We knew Chang was something special the minute we tasted his signature dish. He plays with the classic Chinese pork bun, retaining its pillowy white wrapping, adding crisp cucumbers and scallions, and transforming it into an American original with pork belly. Make them at home, and the first bite will prove they are worth the effort.
Stir together kosher salt, sugar, and 4 cups water until sugar and salt have dissolved. Put pork belly in a large sealable bag, then pour in brine. Carefully press out air and seal bag. Lay in a shallow dish and let brine, chilled, at least 12 hours.
Make dough for buns while pork is brining:
Stir together 1/4 cup warm water with yeast and pinch of sugar. Let stand until foamy, 5 to 10 minutes. (If mixture doesn’t foam, start over with new yeast.) Whisk in dried milk and remaining 3/4 cup warm water.
Stir together flour and remaining 3 tablespoons sugar in a bowl, then stir in yeast mixture (do not add baking powder yet) with a fork until a dough forms. Knead dough with your hands in bowl until all of flour is incorporated. Turn out dough onto a floured surface and knead, dusting surface and hands with just enough flour to keep dough from sticking, until dough is elastic and smooth but still soft, about 5 minutes. Form dough into a ball.
Put dough in an oiled large bowl and turn to coat. Cover with plastic wrap and let dough rise in a draft-free place at warm room temperature until doubled, about 2 hours.
Roast pork while dough rises:
Preheat oven to 300°F with rack in middle.
Discard brine and put pork, fat side up, in an 8- to 9-inch square baking pan. Pour in broth and remaining 1/2 cup water. Cover tightly with foil and roast until pork is very tender, about 2 1/2 hours. Remove foil and increase oven temperature to 450°F, then roast until fat is golden, about 20 minutes more. Cool 30 minutes, then chill, uncovered, until cold, about 1 hour.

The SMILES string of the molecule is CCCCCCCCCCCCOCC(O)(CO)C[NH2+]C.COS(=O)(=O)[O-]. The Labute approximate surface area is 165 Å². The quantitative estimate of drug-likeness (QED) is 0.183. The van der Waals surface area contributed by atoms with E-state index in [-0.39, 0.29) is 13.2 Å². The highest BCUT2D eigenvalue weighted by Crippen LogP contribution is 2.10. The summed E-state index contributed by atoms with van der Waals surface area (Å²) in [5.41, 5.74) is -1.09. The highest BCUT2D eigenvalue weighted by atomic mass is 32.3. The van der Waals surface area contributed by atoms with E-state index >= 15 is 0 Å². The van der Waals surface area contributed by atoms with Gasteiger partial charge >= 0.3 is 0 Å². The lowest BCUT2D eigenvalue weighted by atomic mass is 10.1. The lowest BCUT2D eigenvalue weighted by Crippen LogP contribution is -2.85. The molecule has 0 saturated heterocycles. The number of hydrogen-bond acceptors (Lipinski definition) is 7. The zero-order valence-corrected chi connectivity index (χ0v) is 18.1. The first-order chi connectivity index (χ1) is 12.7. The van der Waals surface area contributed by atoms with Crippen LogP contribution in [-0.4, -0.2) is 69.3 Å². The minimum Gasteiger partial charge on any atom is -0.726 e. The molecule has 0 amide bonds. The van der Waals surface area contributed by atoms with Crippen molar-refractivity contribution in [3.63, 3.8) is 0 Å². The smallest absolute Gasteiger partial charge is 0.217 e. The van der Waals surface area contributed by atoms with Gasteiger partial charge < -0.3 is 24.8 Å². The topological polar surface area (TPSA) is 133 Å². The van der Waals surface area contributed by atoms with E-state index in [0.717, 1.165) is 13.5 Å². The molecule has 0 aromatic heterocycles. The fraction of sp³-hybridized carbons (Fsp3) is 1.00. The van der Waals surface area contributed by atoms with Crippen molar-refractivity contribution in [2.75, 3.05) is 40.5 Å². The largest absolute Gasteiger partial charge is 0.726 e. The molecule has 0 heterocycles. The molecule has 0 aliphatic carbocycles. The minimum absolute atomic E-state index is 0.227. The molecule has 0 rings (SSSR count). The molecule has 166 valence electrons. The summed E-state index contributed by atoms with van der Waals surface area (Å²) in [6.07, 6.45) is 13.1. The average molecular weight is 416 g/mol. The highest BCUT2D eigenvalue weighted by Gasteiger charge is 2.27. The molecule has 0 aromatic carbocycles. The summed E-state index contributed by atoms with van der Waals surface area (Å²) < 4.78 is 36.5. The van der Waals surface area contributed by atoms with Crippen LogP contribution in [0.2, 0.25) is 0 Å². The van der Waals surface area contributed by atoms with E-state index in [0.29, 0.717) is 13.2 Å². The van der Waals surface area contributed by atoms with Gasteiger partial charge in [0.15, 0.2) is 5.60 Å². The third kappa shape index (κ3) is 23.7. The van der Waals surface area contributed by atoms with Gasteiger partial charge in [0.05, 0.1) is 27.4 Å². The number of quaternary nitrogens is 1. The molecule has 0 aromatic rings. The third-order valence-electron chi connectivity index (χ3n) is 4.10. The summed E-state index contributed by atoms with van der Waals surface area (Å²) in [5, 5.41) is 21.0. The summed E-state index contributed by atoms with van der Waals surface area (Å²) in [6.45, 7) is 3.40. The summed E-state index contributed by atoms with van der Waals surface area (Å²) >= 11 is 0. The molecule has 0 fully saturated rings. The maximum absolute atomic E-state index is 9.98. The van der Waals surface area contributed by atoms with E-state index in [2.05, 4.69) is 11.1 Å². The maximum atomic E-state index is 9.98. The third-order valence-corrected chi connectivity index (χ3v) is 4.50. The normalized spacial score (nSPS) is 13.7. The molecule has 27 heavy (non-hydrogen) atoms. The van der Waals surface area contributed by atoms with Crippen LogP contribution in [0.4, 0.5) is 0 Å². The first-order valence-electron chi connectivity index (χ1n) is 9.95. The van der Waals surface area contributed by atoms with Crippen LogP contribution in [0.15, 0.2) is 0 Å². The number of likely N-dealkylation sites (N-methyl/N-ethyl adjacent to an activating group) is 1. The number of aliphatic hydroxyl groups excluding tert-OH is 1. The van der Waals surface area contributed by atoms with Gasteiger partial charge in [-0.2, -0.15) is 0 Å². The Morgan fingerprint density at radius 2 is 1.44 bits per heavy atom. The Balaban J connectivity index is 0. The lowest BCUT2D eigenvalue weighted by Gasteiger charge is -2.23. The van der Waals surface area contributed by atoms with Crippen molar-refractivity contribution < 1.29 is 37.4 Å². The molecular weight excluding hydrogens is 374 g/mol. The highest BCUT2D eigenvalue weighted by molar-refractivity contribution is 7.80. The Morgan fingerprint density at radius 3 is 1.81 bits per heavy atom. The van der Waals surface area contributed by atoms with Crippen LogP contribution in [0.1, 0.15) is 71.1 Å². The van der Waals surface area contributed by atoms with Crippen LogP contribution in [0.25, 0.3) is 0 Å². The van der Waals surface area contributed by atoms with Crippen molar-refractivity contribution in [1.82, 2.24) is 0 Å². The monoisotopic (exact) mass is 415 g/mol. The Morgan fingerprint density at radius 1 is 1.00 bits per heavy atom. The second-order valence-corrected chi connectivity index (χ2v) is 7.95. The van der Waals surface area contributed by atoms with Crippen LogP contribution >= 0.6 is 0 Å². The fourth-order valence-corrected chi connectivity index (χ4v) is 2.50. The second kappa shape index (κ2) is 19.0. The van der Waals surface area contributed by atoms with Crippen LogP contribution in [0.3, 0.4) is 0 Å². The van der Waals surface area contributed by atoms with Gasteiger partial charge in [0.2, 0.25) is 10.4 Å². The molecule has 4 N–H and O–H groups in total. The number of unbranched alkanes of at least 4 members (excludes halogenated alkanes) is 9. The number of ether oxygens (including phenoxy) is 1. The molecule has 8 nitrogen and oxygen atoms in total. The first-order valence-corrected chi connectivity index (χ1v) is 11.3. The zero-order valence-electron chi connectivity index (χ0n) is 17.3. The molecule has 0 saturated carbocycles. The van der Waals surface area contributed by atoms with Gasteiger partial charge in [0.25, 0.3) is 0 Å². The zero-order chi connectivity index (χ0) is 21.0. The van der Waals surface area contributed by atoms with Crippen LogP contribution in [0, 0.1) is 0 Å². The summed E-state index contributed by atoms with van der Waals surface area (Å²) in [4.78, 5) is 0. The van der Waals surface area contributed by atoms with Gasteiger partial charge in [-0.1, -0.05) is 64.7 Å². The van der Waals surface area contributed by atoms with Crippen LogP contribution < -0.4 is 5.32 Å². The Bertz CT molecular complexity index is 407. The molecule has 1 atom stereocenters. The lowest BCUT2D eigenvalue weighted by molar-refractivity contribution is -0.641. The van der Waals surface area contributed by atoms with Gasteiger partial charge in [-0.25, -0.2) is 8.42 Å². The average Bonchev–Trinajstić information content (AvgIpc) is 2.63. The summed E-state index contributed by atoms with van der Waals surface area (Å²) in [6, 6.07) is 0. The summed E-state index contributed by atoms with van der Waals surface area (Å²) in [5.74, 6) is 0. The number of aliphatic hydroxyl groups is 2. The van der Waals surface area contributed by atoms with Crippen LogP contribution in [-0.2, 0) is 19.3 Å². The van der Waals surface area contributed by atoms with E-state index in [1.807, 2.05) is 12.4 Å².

Cut chilled pork across the grain into 1/4-inch slices. Chill slices in pan juices, covered, while making buns.
Punch down dough, then transfer to a lightly floured surface and flatten slightly into a disk. Sprinkle baking powder over center of dough, then gather edges of dough and pinch to seal in baking powder. Knead dough with just enough flour to keep dough from sticking until baking powder is incorporated, about 5 minutes. Return dough to bowl and cover with plastic wrap, then let dough stand 30 minutes.
Cut 16 (3- by 2-inch) pieces of wax paper.
Form dough into a 16-inch-long log. Cut into 16 equal pieces, then lightly dust with flour and loosely cover with plastic wrap. Roll out 1 piece of dough into a 6- by 3-inch oval, lightly dusting surface, your hands, and rolling pin. Pat oval between your palms to remove excess flour, then brush half of oval lightly with oil and fold in half crosswise (do not pinch). Place bun on a piece of wax paper on a large baking sheet and cover loosely with plastic wrap. Make more buns with remaining dough, then let stand, loosely covered, until slightly risen, about 30 minutes.
Set a large steamer rack inside skillet (or wok) and add enough water to reach within 1/2 inch of bottom of rack, then bring to a boil. Carefully place 5 to 7 buns (still on wax paper) in steamer rack (do not let buns touch). Cover tightly and steam over high heat until buns are puffed and cooked through, about 3 minutes. Transfer buns to a plate with tongs, then discard wax paper and wrap buns in kitchen towels (not terry cloth) to keep warm. Steam remaining buns in 2 batches, adding boiling-hot water to skillet as needed.
Return buns (still wrapped in towels) to steamer rack in skillet and keep warm (off heat), covered.
Preheat oven to 350°F with rack in middle. Heat sliced pork (in liquid in baking dish), covered, until hot, 15 to 20 minutes.
Brush bottom half of each bun with hoisin sauce, then sandwich with 2 or 3 pork slices and some cucumber and scallions.Cooks’ notes: ·Pork belly can be brined up to 24 hours.
·Pork can be roasted and sliced 2 days ahead and chilled (in liquid), covered.
·Buns can be steamed and cooled completely, then chilled, wrapped tightly in a double layer of plastic wrap, up to 1 day or frozen up to 1 week. (Thaw wrapped frozen buns in refrigerator.) Reheat buns, wrapped in a dampened kitchen towel and then tightly in foil, in a 350?F oven until soft and heated through, about 15 minutes.
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